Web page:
The Little Ice Age

The Little Ice Age

The Little Ice Age

The Little Ice Age

Synopsis

The evidence for the Little Ice Age, the most important fluctuation in global climate in historical times, is most dramatically represented by the advance of mountain glaciers in the sixteenth and seventeenth centuries and their retreat since about 1850. The effects on the landscape and the daily life of people have been particularly apparent in Norway and the Alps. This major book places an extensive body of material relating to Europe, in the form of documentary evidence of the history of the glaciers, their portrayal in paintings and maps, and measurements made by scientists and others, within a global perspective.

It shows that the glacial history of mountain regions all over the world displays a similar pattern of climatic events. Furthermore, fluctuations on a comparable scale have occurred at intervals of a millennium or two throughout the last ten thousand years since the ice caps of North America and northwest Europe melted away. This is the first scholarly work devoted to the Little Ice Age, by an author whose research experience of the subject has been extensive. This book includes large numbers of maps, diagrams and photographs, many not published elsewhere, and very full bibliographies. It is a definitive work on the subject, and an excellent focus for the work of economic and social historians as well as glaciologists, climatologists, geographers, and specialists in mountain environment.

Excerpt

Since I began to write this book interest in climatic change has greatly increased. the possible importance of climatic instability to mankind is now widely appreciated. Concern for the future has drawn attention not only to the possibility of forecasting but also to the need for a more adequate understanding of past fluctuations. the Little Ice Age of the present millennium is especially relevant here because there is more information to be gathered about it than about earlier periods of a similar length.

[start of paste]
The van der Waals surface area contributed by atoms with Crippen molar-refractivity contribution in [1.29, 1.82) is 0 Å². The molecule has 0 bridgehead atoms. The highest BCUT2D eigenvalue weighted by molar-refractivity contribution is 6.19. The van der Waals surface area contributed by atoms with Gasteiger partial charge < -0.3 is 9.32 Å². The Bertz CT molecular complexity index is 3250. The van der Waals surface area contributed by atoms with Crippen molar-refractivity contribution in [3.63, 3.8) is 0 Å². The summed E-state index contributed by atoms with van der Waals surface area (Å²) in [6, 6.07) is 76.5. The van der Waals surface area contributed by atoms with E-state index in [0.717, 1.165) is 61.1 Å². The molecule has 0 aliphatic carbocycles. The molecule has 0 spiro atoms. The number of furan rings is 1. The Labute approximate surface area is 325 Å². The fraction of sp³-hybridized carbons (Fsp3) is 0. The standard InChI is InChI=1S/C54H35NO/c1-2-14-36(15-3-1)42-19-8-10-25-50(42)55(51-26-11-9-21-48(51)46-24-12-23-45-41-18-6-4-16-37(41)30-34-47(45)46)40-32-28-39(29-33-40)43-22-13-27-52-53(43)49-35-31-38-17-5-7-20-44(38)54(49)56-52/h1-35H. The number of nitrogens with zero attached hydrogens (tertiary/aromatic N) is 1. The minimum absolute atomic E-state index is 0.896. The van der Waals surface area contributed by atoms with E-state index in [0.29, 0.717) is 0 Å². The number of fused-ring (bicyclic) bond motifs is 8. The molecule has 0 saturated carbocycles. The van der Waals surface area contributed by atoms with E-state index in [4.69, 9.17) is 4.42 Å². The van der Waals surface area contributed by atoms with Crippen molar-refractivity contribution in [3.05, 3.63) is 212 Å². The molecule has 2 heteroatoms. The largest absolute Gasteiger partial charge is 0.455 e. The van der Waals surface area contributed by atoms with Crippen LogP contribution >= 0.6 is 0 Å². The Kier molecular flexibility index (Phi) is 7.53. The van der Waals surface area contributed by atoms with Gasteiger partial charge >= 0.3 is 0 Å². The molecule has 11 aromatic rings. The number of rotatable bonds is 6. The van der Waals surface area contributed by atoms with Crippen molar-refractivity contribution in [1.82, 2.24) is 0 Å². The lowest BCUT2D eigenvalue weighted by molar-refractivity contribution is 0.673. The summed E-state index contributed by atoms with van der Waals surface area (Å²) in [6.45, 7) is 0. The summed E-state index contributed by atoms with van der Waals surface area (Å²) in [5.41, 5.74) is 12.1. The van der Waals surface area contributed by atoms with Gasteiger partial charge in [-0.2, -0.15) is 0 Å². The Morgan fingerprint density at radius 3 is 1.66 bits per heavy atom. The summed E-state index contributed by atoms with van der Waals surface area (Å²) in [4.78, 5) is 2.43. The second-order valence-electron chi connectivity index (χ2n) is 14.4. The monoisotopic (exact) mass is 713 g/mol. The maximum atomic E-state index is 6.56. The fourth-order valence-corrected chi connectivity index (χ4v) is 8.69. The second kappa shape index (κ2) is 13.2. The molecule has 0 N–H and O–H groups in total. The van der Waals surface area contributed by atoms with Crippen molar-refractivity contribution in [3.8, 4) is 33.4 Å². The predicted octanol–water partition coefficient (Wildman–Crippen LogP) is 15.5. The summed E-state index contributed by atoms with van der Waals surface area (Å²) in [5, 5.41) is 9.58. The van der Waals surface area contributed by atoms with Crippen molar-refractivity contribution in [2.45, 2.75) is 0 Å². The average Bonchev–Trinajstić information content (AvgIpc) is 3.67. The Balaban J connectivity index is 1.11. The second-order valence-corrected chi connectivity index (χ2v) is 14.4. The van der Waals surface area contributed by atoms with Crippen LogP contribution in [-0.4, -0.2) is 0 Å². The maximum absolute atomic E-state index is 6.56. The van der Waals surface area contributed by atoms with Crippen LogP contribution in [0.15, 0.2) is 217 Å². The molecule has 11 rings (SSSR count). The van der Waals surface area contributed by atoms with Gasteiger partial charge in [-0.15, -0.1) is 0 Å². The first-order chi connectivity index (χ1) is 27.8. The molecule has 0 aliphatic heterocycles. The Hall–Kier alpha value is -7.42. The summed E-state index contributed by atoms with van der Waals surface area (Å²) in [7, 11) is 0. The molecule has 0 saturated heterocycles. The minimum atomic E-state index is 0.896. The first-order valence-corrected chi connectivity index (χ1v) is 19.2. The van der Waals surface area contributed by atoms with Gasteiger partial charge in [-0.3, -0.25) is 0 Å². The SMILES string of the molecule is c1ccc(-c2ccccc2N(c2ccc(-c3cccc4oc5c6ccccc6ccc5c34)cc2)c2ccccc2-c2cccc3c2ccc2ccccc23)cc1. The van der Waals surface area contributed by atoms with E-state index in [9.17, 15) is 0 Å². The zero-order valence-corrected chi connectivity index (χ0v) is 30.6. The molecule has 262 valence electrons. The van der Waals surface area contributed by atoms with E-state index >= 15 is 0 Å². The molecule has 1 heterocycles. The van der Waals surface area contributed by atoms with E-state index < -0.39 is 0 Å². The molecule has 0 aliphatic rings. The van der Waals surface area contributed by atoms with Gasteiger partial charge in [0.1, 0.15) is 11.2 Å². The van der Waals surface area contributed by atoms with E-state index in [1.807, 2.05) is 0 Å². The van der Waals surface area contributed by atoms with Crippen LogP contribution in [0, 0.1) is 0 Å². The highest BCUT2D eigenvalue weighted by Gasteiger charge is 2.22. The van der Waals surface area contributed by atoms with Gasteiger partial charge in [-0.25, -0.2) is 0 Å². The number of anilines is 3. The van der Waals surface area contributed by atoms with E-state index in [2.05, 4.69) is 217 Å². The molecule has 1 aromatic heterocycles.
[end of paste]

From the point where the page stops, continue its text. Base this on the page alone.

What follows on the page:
It is not possible in the compass of one book to cover all the available literature, and indeed it is increasingly difficult to keep up with it. Even since the text was handed to the publishers important new studies have appeared and others are imminent. It is particularly to be regretted that Friedrich Röthlisberger's major study of Holocene glacier fluctuations 10,000 Jahre Gletschergeschichte der Erde (1986) was not available in time for detailed reference to be made to it in Chapter 10.

The account that follows is likely to be modified and extended as investigations continue. the present coverage is inevitably both uneven and incomplete; in particular the lack of detailed information from Russian, Chinese and Spanish sources must be acknowledged with regret.

This attempt to portray the characteristics, causes and consequences of the Little Ice Age could never have been made without the practical support of my husband or the forbearance of my children.

Spelling and transliteration of foreign names

It has not always been possible to achieve consistency between text and maps. the Icelandic letters thorn (Þ) and eth (ð) are represented in the text by 'th' and 'd'. Both ø and ö are used in Norwegian maps. More than one system of transliteration is commonly used for Chinese and Russian.

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